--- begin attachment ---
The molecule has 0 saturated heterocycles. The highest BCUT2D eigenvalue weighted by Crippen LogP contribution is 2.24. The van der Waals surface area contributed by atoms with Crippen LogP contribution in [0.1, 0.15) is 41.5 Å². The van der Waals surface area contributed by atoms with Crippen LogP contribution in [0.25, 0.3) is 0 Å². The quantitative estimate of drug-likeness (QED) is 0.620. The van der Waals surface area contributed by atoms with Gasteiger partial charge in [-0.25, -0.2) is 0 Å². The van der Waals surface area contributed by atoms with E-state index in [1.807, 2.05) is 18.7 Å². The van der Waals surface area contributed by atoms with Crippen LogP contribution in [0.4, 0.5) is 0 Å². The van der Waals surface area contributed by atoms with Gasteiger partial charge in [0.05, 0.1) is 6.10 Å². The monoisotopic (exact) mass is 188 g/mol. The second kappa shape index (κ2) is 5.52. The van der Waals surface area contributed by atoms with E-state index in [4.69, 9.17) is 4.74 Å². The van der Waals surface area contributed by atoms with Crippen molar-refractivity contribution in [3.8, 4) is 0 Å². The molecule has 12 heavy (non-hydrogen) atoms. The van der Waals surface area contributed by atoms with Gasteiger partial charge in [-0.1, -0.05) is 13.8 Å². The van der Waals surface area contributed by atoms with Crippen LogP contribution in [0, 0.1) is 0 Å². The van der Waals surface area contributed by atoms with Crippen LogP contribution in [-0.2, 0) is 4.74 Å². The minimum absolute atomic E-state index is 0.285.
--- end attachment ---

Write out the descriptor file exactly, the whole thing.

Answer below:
The molecule has 0 saturated heterocycles. The highest BCUT2D eigenvalue weighted by Crippen LogP contribution is 2.24. The van der Waals surface area contributed by atoms with Crippen LogP contribution in [0.1, 0.15) is 41.5 Å². The van der Waals surface area contributed by atoms with Crippen LogP contribution in [0.25, 0.3) is 0 Å². The quantitative estimate of drug-likeness (QED) is 0.620. The van der Waals surface area contributed by atoms with Gasteiger partial charge in [-0.25, -0.2) is 0 Å². The van der Waals surface area contributed by atoms with E-state index in [1.807, 2.05) is 18.7 Å². The van der Waals surface area contributed by atoms with Crippen LogP contribution in [0.4, 0.5) is 0 Å². The van der Waals surface area contributed by atoms with Gasteiger partial charge in [0.05, 0.1) is 6.10 Å². The monoisotopic (exact) mass is 188 g/mol. The second kappa shape index (κ2) is 5.52. The van der Waals surface area contributed by atoms with E-state index in [4.69, 9.17) is 4.74 Å². The van der Waals surface area contributed by atoms with Crippen molar-refractivity contribution in [3.8, 4) is 0 Å². The molecule has 12 heavy (non-hydrogen) atoms. The van der Waals surface area contributed by atoms with Gasteiger partial charge in [-0.1, -0.05) is 13.8 Å². The van der Waals surface area contributed by atoms with Crippen LogP contribution in [0, 0.1) is 0 Å². The van der Waals surface area contributed by atoms with Crippen LogP contribution in [-0.2, 0) is 4.74 Å². The minimum absolute atomic E-state index is 0.285.